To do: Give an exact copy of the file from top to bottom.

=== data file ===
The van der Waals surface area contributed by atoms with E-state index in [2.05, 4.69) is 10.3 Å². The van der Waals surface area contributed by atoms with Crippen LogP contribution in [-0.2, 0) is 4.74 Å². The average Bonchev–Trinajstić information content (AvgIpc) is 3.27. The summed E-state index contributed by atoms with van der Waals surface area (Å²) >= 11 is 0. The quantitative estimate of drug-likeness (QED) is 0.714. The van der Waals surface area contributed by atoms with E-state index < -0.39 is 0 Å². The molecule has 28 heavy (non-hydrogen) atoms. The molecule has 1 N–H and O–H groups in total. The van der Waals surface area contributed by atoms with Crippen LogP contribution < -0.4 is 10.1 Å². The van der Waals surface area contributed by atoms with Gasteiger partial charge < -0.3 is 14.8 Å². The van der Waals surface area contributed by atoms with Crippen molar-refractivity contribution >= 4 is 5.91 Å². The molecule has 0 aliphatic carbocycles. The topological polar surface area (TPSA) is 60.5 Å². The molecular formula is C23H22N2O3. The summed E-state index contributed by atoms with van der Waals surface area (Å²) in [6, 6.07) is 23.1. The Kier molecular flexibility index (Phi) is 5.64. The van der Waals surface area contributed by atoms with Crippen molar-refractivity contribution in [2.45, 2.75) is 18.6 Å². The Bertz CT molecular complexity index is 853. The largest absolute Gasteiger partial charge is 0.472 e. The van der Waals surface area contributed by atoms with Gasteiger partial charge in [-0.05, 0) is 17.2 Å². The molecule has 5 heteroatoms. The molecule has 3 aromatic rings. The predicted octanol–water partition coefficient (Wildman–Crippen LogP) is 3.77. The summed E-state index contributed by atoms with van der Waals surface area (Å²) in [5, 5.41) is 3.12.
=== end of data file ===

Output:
The van der Waals surface area contributed by atoms with E-state index in [2.05, 4.69) is 10.3 Å². The van der Waals surface area contributed by atoms with Crippen LogP contribution in [-0.2, 0) is 4.74 Å². The average Bonchev–Trinajstić information content (AvgIpc) is 3.27. The summed E-state index contributed by atoms with van der Waals surface area (Å²) >= 11 is 0. The quantitative estimate of drug-likeness (QED) is 0.714. The van der Waals surface area contributed by atoms with E-state index < -0.39 is 0 Å². The molecule has 28 heavy (non-hydrogen) atoms. The molecule has 1 N–H and O–H groups in total. The van der Waals surface area contributed by atoms with Crippen LogP contribution < -0.4 is 10.1 Å². The van der Waals surface area contributed by atoms with Gasteiger partial charge < -0.3 is 14.8 Å². The van der Waals surface area contributed by atoms with Crippen molar-refractivity contribution >= 4 is 5.91 Å². The molecule has 0 aliphatic carbocycles. The topological polar surface area (TPSA) is 60.5 Å². The molecular formula is C23H22N2O3. The summed E-state index contributed by atoms with van der Waals surface area (Å²) in [6, 6.07) is 23.1. The Kier molecular flexibility index (Phi) is 5.64. The van der Waals surface area contributed by atoms with Crippen molar-refractivity contribution in [2.45, 2.75) is 18.6 Å². The Bertz CT molecular complexity index is 853. The largest absolute Gasteiger partial charge is 0.472 e. The van der Waals surface area contributed by atoms with Gasteiger partial charge in [-0.05, 0) is 17.2 Å². The molecule has 5 heteroatoms. The molecule has 3 aromatic rings. The predicted octanol–water partition coefficient (Wildman–Crippen LogP) is 3.77. The summed E-state index contributed by atoms with van der Waals surface area (Å²) in [5, 5.41) is 3.12.